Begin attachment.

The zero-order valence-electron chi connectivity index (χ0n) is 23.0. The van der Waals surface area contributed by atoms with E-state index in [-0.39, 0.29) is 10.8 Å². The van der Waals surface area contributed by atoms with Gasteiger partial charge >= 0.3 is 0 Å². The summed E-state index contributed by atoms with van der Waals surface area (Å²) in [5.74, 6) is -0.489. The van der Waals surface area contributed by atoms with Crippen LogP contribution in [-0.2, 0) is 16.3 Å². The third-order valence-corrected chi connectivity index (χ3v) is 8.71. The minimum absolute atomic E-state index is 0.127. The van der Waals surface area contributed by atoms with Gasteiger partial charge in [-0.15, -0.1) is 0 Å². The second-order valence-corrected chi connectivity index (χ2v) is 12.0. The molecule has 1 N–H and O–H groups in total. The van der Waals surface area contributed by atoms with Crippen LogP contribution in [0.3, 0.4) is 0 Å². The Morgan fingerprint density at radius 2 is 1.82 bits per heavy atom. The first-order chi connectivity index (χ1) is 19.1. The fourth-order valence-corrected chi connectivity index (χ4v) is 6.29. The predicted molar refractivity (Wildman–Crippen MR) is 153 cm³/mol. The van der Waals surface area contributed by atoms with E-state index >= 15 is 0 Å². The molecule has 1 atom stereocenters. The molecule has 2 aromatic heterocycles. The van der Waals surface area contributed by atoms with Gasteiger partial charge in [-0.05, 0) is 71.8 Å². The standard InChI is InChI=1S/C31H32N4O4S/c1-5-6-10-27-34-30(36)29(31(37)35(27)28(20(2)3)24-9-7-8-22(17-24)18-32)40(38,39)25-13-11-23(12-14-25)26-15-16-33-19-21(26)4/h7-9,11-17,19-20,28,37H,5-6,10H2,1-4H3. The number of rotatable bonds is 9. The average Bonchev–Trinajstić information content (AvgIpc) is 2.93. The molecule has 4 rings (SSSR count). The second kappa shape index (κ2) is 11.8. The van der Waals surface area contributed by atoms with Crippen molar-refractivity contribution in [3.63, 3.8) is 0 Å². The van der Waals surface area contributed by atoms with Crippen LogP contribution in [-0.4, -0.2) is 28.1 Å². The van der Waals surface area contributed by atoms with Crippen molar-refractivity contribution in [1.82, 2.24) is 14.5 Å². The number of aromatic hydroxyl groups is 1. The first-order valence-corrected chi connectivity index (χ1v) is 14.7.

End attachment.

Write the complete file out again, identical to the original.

The zero-order valence-electron chi connectivity index (χ0n) is 23.0. The van der Waals surface area contributed by atoms with E-state index in [-0.39, 0.29) is 10.8 Å². The van der Waals surface area contributed by atoms with Gasteiger partial charge >= 0.3 is 0 Å². The summed E-state index contributed by atoms with van der Waals surface area (Å²) in [5.74, 6) is -0.489. The van der Waals surface area contributed by atoms with Crippen LogP contribution in [-0.2, 0) is 16.3 Å². The third-order valence-corrected chi connectivity index (χ3v) is 8.71. The minimum absolute atomic E-state index is 0.127. The van der Waals surface area contributed by atoms with Gasteiger partial charge in [-0.15, -0.1) is 0 Å². The second-order valence-corrected chi connectivity index (χ2v) is 12.0. The molecule has 1 N–H and O–H groups in total. The van der Waals surface area contributed by atoms with Crippen LogP contribution in [0.3, 0.4) is 0 Å². The Morgan fingerprint density at radius 2 is 1.82 bits per heavy atom. The first-order chi connectivity index (χ1) is 19.1. The fourth-order valence-corrected chi connectivity index (χ4v) is 6.29. The predicted molar refractivity (Wildman–Crippen MR) is 153 cm³/mol. The van der Waals surface area contributed by atoms with E-state index >= 15 is 0 Å². The molecule has 1 atom stereocenters. The molecule has 2 aromatic heterocycles. The van der Waals surface area contributed by atoms with Gasteiger partial charge in [-0.05, 0) is 71.8 Å². The standard InChI is InChI=1S/C31H32N4O4S/c1-5-6-10-27-34-30(36)29(31(37)35(27)28(20(2)3)24-9-7-8-22(17-24)18-32)40(38,39)25-13-11-23(12-14-25)26-15-16-33-19-21(26)4/h7-9,11-17,19-20,28,37H,5-6,10H2,1-4H3. The number of rotatable bonds is 9. The average Bonchev–Trinajstić information content (AvgIpc) is 2.93. The molecule has 4 rings (SSSR count). The second kappa shape index (κ2) is 11.8. The van der Waals surface area contributed by atoms with Crippen molar-refractivity contribution in [3.63, 3.8) is 0 Å². The van der Waals surface area contributed by atoms with Crippen LogP contribution in [-0.4, -0.2) is 28.1 Å². The van der Waals surface area contributed by atoms with Crippen molar-refractivity contribution in [1.82, 2.24) is 14.5 Å². The number of aromatic hydroxyl groups is 1. The first-order valence-corrected chi connectivity index (χ1v) is 14.7.